Sunday, March 20, 2011

Bloody Battles and LuRay Pastels

My Day in Gettysburg.  Pt. 2

About yesterdays post>  Don't get me wrong> I had a good time in spite of the not-so-hot hotel. I've been in worse. 

  In town... 
 It seems one of the big draws is bullet holes in houses.  

We toured the Schriver House and learned a lot about one family's life during the civil war.

A lot of action took place here.

Below is where the garden was.  George Washington Schriver had a saloon in his basement, and a ten pin bowling alley in the back.  He was considered one of the more wealthy in the area.

When the house was restored, many artifacts were found, including this old shoe (below).  It was considered good luck to hide a shoe in the wall of a newly built house back in the 1800's.

 After hearing the outcome of this family, I would say that there was not much truth to that legend.

All of these things were found inside the house during restoration.

We weren't allowed to take pictures during the tour. But we were allowed to take pictures of the showcased items.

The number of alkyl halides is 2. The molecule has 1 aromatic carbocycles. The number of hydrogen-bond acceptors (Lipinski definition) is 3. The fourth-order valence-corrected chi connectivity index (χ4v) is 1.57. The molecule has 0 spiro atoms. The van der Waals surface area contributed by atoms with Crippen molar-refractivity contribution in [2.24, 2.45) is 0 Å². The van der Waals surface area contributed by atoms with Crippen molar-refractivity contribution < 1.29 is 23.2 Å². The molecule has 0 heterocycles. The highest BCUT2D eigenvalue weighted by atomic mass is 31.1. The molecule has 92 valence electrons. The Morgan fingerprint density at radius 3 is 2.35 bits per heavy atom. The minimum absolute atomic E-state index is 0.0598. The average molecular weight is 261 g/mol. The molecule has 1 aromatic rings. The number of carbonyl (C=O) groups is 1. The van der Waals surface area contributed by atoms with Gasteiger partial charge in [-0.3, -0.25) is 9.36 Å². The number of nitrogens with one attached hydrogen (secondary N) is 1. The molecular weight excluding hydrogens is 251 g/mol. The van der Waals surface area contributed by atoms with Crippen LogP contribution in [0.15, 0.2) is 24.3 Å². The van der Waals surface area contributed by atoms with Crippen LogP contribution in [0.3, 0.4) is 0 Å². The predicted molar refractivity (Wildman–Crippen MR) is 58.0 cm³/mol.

Going back in time and being in the same attic where the soldiers hid out and fought through holes that they made in the side of the house was quite intriguing.  

It must have been a horrific time for the people.  

They were a young couple, a new family so full of life, and so ready to start their own business... a saloon and a ten pin bowling alley.

 Yet it was all interrupted by one of the most bloody battles of the Civil War.  George went off to war.  Hettie and the children stayed behind, and their new home soon became a hospital for the wounded with amputated arms and legs piled high in corners. What a sad time in history.

If you're interested in knowing more on the story of the Schrivers... 
 look HERE

Okay, enough of Civil War talk. 

 Then we stopped at a great antique market.

 This bowl was free.  Isn't it sweet?

 I love these LuRay pastels.  Color is always a draw for me....

And how about this cute planter?  

 Jewelry galore.

It was fun.  
And what do you think I came home with?

Mini Japanese porcelain doll furniture from the 30's.

When I was a little girl, I remember digging up a tiny porcelain teacup in the dirt.  

I thought I had found the best treasure in the world...  it was so shiny and colorful and pretty.  I've had a fondness for that type of thing ever since. 

And Rissie will enjoy playing with these.